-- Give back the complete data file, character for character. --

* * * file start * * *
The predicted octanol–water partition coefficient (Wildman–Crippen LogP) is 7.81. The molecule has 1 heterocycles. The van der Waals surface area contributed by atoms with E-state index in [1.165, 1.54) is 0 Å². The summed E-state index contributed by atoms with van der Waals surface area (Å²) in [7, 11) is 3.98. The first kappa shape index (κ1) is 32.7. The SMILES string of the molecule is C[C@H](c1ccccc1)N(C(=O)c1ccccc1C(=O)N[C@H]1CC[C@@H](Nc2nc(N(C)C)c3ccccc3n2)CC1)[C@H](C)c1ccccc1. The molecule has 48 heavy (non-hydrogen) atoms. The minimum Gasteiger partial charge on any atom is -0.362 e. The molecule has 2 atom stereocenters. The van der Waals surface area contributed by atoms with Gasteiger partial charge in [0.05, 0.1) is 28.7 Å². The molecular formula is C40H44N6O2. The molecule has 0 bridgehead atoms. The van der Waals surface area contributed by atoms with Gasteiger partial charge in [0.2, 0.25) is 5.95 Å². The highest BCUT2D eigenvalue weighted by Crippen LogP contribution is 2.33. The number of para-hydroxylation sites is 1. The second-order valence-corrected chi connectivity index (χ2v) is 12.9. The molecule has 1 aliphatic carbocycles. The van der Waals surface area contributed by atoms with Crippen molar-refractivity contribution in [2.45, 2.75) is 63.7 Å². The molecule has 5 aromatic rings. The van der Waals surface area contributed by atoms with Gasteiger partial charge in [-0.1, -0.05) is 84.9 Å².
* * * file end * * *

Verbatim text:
The predicted octanol–water partition coefficient (Wildman–Crippen LogP) is 7.81. The molecule has 1 heterocycles. The van der Waals surface area contributed by atoms with E-state index in [1.165, 1.54) is 0 Å². The summed E-state index contributed by atoms with van der Waals surface area (Å²) in [7, 11) is 3.98. The first kappa shape index (κ1) is 32.7. The SMILES string of the molecule is C[C@H](c1ccccc1)N(C(=O)c1ccccc1C(=O)N[C@H]1CC[C@@H](Nc2nc(N(C)C)c3ccccc3n2)CC1)[C@H](C)c1ccccc1. The molecule has 48 heavy (non-hydrogen) atoms. The minimum Gasteiger partial charge on any atom is -0.362 e. The molecule has 2 atom stereocenters. The van der Waals surface area contributed by atoms with Gasteiger partial charge in [0.05, 0.1) is 28.7 Å². The molecular formula is C40H44N6O2. The molecule has 0 bridgehead atoms. The van der Waals surface area contributed by atoms with Gasteiger partial charge in [0.2, 0.25) is 5.95 Å². The highest BCUT2D eigenvalue weighted by Crippen LogP contribution is 2.33. The number of para-hydroxylation sites is 1. The second-order valence-corrected chi connectivity index (χ2v) is 12.9. The molecule has 1 aliphatic carbocycles. The van der Waals surface area contributed by atoms with Crippen molar-refractivity contribution in [2.45, 2.75) is 63.7 Å². The molecule has 5 aromatic rings. The van der Waals surface area contributed by atoms with Gasteiger partial charge in [-0.1, -0.05) is 84.9 Å².